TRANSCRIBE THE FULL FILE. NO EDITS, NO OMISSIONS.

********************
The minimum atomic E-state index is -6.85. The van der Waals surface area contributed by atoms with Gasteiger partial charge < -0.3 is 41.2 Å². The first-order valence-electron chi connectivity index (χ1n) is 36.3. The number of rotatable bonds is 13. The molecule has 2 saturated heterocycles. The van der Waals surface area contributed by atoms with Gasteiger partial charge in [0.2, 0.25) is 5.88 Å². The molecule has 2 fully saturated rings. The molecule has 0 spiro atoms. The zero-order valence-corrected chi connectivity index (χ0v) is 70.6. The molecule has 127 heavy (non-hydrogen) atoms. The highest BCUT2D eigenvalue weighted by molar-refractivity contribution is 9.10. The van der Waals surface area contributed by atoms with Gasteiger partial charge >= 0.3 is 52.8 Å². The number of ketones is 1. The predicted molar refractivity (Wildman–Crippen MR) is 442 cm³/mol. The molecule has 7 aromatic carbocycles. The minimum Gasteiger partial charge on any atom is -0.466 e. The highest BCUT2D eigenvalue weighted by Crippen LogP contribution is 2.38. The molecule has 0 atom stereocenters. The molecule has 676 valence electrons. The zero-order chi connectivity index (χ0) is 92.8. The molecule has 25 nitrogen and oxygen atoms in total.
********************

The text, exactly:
The minimum atomic E-state index is -6.85. The van der Waals surface area contributed by atoms with Gasteiger partial charge < -0.3 is 41.2 Å². The first-order valence-electron chi connectivity index (χ1n) is 36.3. The number of rotatable bonds is 13. The molecule has 2 saturated heterocycles. The van der Waals surface area contributed by atoms with Gasteiger partial charge in [0.2, 0.25) is 5.88 Å². The molecule has 2 fully saturated rings. The molecule has 0 spiro atoms. The zero-order valence-corrected chi connectivity index (χ0v) is 70.6. The molecule has 127 heavy (non-hydrogen) atoms. The highest BCUT2D eigenvalue weighted by molar-refractivity contribution is 9.10. The van der Waals surface area contributed by atoms with Gasteiger partial charge >= 0.3 is 52.8 Å². The number of ketones is 1. The predicted molar refractivity (Wildman–Crippen MR) is 442 cm³/mol. The molecule has 7 aromatic carbocycles. The minimum Gasteiger partial charge on any atom is -0.466 e. The highest BCUT2D eigenvalue weighted by Crippen LogP contribution is 2.38. The molecule has 0 atom stereocenters. The molecule has 676 valence electrons. The zero-order chi connectivity index (χ0) is 92.8. The molecule has 25 nitrogen and oxygen atoms in total.